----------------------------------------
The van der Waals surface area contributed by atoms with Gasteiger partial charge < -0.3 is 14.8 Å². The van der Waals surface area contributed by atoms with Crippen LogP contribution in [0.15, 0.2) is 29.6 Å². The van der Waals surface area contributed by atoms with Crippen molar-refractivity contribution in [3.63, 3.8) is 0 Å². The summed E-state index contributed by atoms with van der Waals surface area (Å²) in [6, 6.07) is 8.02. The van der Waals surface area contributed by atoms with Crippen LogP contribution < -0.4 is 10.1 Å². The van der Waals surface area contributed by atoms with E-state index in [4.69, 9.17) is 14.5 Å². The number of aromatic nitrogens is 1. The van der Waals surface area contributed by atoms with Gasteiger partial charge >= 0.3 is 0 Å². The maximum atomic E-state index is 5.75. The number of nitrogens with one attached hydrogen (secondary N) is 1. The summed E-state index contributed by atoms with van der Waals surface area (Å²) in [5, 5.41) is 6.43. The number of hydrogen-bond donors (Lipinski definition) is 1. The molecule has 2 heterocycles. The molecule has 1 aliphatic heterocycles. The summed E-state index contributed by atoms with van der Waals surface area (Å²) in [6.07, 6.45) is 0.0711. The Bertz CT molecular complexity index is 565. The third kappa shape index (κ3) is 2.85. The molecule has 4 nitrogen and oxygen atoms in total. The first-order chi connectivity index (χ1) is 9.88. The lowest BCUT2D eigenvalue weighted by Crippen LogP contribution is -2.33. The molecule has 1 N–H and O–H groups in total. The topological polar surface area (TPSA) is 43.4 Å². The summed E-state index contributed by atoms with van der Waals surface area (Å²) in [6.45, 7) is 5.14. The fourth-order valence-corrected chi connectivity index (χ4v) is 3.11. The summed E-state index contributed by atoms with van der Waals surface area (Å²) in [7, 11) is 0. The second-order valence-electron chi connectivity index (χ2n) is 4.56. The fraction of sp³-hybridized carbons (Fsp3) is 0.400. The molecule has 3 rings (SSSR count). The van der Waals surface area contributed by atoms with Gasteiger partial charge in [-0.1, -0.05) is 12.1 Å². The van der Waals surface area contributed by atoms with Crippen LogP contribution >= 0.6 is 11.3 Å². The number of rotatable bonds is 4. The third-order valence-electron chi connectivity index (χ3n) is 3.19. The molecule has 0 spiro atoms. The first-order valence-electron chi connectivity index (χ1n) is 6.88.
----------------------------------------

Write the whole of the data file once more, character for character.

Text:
The van der Waals surface area contributed by atoms with Gasteiger partial charge < -0.3 is 14.8 Å². The van der Waals surface area contributed by atoms with Crippen LogP contribution in [0.15, 0.2) is 29.6 Å². The van der Waals surface area contributed by atoms with Crippen molar-refractivity contribution in [3.63, 3.8) is 0 Å². The summed E-state index contributed by atoms with van der Waals surface area (Å²) in [6, 6.07) is 8.02. The van der Waals surface area contributed by atoms with Crippen LogP contribution < -0.4 is 10.1 Å². The van der Waals surface area contributed by atoms with E-state index in [4.69, 9.17) is 14.5 Å². The number of aromatic nitrogens is 1. The van der Waals surface area contributed by atoms with Gasteiger partial charge >= 0.3 is 0 Å². The maximum atomic E-state index is 5.75. The number of nitrogens with one attached hydrogen (secondary N) is 1. The summed E-state index contributed by atoms with van der Waals surface area (Å²) in [5, 5.41) is 6.43. The number of hydrogen-bond donors (Lipinski definition) is 1. The molecule has 2 heterocycles. The molecule has 1 aliphatic heterocycles. The summed E-state index contributed by atoms with van der Waals surface area (Å²) in [6.07, 6.45) is 0.0711. The Bertz CT molecular complexity index is 565. The third kappa shape index (κ3) is 2.85. The molecule has 4 nitrogen and oxygen atoms in total. The first-order chi connectivity index (χ1) is 9.88. The lowest BCUT2D eigenvalue weighted by Crippen LogP contribution is -2.33. The molecule has 1 N–H and O–H groups in total. The topological polar surface area (TPSA) is 43.4 Å². The summed E-state index contributed by atoms with van der Waals surface area (Å²) in [6.45, 7) is 5.14. The fourth-order valence-corrected chi connectivity index (χ4v) is 3.11. The summed E-state index contributed by atoms with van der Waals surface area (Å²) in [7, 11) is 0. The second-order valence-electron chi connectivity index (χ2n) is 4.56. The fraction of sp³-hybridized carbons (Fsp3) is 0.400. The molecule has 3 rings (SSSR count). The van der Waals surface area contributed by atoms with Gasteiger partial charge in [-0.1, -0.05) is 12.1 Å². The van der Waals surface area contributed by atoms with Crippen LogP contribution >= 0.6 is 11.3 Å². The number of rotatable bonds is 4. The third-order valence-electron chi connectivity index (χ3n) is 3.19. The molecule has 0 spiro atoms. The first-order valence-electron chi connectivity index (χ1n) is 6.88.